• New England State Rail Maps

  • Pertaining to all railroading subjects, past and present, in New England
Pertaining to all railroading subjects, past and present, in New England

Moderators: MEC407, NHN503

  by shadyjay
The relatively-new New England 511 web site apparently uses a map interface that shows many rail lines in New Hampshire that were abandoned decades ago, yet appear on the map as being still existant. Go to http://newengland511.org/" onclick="window.open(this.href);return false; and check out Keene, for example. Or go to Fabyans and see a rail line connecting the Cog Railway to the outside world.
  by NHV 669
shadyjay wrote:Or go to Fabyans and see a rail line connecting the Cog Railway to the outside world.
via the BC&M to Wing Rd. in Bethlehem, abandoned 1938.
  by F-line to Dudley via Park
Those used to appear on the official State of NH rail map until they cleaned it up to just the state-owned railbanks last year. It's GIS noise on the map from folding in old topos into the data layers. The land ownership on the branch to the Cog Railway, for instance, was long ago absorbed by the widened access road even though there are some rail structures still extant on the side of the road recycled for sidewalks and culverts. So while the access road makes the grading very easily traceable, there are no extant property lines today that allow it to be legally classified on a DOT map as an intact ROW.

Since a lot of online maps--from Google to the official state DOT's--share the same public data you can sometimes get these 'phantom' rail lines showing up that haven't existed since the Depression and have no extant property claims for continuing to show the ROW on a modern map. Google has done a good job over the last couple years scrubbing its data layers clean of legacy crud, but YMMV depending on what data dump anyone else has sourced (or if they're still using a 'polluted' Google data layer from before the mass cleanup). The MassDOT rail map takes that to an extreme. It's both a one-stop treasure trove of GIS traces of every ROW dating to the mid- 19th century and an unnavigable mess that's about as accurate as a carnival hall of mirrors because they just tossed every era's topos into a blender, puked it out onto one PDF, and called it an "official" rail ROW map. It's got so many phantom, mis-classified, and formerly relocated ROW's on it from old topos that it's basically useless for tracking anything that isn't bona-fide active or under official state landbank. Many of the gradings depicted don't even physically exist anymore because of earth-moving from subsequent construction, but the ROW's still appear on the "official" map regardless.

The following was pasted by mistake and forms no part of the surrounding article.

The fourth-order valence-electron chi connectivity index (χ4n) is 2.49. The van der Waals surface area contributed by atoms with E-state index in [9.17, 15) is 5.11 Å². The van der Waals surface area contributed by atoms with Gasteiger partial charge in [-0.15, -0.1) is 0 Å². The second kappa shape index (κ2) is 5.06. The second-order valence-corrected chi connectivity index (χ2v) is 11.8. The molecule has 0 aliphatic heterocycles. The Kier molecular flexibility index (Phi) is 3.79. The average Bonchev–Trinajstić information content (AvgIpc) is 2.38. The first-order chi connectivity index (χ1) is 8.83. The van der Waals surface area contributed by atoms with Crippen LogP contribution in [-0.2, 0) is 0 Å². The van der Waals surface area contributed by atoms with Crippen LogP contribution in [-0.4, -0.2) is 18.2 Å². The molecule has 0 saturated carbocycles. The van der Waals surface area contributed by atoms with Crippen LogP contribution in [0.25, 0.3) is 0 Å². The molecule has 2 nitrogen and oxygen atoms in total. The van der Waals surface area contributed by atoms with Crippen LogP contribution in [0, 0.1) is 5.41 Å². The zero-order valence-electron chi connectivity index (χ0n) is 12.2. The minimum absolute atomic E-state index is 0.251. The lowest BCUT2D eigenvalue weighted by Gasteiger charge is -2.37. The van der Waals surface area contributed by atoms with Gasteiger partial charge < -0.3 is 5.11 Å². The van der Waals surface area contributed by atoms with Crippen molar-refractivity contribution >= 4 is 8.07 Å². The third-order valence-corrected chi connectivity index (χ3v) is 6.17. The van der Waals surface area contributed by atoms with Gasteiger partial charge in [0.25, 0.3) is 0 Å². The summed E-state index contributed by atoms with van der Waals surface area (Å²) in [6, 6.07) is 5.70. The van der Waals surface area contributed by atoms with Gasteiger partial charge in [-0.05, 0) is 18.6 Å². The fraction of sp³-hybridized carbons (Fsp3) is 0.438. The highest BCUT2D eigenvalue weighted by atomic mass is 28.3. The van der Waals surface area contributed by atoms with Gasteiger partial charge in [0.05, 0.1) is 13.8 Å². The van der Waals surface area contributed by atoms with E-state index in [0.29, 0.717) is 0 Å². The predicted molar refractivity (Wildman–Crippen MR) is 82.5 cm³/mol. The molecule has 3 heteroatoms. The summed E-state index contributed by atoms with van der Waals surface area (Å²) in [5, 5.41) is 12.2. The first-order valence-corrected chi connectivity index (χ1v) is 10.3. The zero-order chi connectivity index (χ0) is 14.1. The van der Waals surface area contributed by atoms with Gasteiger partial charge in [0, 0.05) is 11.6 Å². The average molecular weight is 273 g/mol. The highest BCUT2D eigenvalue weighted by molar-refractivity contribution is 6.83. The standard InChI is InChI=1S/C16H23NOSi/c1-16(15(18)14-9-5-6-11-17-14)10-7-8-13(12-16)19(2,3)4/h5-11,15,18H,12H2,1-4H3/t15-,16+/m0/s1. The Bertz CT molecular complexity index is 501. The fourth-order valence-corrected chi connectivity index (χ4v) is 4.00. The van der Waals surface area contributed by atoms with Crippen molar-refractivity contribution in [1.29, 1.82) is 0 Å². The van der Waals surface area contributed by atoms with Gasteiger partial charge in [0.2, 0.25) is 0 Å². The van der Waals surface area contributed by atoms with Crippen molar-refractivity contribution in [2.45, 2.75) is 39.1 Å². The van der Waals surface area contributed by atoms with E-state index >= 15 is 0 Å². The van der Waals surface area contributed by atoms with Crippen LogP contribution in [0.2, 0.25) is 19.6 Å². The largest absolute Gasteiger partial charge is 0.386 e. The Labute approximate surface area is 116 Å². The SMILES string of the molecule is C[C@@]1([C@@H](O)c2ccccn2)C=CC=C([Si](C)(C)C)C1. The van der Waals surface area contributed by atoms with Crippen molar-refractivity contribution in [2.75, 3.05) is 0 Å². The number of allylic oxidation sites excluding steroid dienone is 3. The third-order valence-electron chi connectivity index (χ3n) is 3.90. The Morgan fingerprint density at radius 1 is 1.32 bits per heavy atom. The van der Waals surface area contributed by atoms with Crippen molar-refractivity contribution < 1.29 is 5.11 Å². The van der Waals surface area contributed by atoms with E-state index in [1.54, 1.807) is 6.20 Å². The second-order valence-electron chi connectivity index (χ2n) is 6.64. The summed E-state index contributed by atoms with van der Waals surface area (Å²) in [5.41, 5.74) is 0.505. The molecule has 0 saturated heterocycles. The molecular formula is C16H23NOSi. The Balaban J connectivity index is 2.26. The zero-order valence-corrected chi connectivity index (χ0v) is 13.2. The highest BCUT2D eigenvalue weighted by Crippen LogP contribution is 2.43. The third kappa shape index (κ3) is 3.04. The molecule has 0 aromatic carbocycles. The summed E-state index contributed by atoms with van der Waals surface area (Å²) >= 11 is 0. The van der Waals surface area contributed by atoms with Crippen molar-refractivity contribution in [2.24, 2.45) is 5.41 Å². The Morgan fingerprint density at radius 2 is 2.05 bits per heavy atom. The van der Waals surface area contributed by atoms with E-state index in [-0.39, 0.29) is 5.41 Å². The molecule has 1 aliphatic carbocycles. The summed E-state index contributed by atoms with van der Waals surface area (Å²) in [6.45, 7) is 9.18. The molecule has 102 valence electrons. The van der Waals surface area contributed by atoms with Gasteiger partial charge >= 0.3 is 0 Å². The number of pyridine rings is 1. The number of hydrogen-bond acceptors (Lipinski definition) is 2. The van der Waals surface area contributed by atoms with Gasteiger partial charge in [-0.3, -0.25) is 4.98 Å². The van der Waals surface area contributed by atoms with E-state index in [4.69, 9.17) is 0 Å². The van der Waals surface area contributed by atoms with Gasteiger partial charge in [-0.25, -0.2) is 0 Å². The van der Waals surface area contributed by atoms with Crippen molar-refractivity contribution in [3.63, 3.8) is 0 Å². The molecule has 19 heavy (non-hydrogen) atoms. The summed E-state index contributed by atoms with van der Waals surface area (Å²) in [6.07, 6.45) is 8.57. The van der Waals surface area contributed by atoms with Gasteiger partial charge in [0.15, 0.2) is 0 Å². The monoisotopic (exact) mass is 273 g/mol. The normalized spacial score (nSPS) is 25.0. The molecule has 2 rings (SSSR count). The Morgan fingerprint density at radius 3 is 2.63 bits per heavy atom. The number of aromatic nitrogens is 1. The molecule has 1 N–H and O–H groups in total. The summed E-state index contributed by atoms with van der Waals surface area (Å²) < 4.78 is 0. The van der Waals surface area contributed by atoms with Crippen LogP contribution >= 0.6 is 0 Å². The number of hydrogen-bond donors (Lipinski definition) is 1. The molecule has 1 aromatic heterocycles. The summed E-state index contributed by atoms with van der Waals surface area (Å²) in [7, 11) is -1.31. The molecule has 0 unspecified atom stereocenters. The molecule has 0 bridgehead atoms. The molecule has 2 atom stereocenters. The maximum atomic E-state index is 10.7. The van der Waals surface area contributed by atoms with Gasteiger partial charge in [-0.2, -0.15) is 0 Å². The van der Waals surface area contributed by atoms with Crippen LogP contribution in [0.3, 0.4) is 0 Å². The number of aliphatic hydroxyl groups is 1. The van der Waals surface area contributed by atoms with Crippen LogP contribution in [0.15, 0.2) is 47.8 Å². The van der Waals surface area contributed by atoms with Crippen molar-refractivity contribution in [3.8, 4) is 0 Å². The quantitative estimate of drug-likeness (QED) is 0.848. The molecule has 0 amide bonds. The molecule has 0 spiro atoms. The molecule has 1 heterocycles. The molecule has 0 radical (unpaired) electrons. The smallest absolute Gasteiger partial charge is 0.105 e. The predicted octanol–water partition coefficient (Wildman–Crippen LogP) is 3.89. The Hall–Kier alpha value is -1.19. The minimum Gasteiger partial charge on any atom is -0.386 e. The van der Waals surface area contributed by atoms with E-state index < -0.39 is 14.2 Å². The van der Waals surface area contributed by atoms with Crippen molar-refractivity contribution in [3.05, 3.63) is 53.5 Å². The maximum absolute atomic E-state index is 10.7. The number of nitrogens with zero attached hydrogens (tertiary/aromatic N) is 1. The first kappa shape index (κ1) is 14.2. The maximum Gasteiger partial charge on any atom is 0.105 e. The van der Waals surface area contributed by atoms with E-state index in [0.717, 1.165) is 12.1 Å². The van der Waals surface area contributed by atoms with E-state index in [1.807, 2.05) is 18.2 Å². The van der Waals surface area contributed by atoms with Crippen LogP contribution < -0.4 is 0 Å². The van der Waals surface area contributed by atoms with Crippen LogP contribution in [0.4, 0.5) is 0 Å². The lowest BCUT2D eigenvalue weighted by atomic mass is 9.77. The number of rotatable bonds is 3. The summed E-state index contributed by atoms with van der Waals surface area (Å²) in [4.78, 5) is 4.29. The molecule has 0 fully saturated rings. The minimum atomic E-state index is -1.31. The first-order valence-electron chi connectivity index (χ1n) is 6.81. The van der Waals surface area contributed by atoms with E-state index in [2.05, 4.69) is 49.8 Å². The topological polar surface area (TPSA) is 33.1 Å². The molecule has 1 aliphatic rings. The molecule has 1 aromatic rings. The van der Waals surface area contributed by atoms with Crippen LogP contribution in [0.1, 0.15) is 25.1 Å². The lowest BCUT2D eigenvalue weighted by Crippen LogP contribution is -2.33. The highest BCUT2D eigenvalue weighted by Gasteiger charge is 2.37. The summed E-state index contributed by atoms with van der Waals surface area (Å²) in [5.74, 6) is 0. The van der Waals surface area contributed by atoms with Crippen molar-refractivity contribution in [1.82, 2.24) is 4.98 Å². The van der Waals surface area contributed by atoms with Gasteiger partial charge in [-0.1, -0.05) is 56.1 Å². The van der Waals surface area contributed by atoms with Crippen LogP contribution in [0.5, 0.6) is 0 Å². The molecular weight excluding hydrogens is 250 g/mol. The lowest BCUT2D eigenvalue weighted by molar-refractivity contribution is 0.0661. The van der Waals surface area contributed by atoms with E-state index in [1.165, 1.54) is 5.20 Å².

It's a real problem in the world of GIS systems on how to scrub all this needle-in-haystack spurious data that affects the accuracy of overall navigation...without investing in huge quantities of human work hours to go comb through the layers and edit out the 'phantom' objects. One of the reasons why you've got crowd-sourced OpenStreetMap and...now (in its infancy) OpenRailwayMap. Those croudsources popped up as a means of distributing that heavy-lifting human cleanup work on a massive scale and slowly stamp out the inaccurate data layers (old pre-cleanup Google Maps & the like) that keep gettting recycled anew with the same errors and 'phantoms'.
  by ceo
I've actually been working on a cleanup of the MassGIS railway map, with the aim of making it a useful Google Maps layer. The data set is a serious mess, and I'm far from a GIS expert (and I have a lot of other projects), so don't hold your breath waiting for it to be done. :-) Open Railway Map has good MA coverage, but I actually do want to include all of the abandoned lines (they have most, but not all) and provide more details: dates built and abandoned, that kind of thing, which I don't think ORM supports.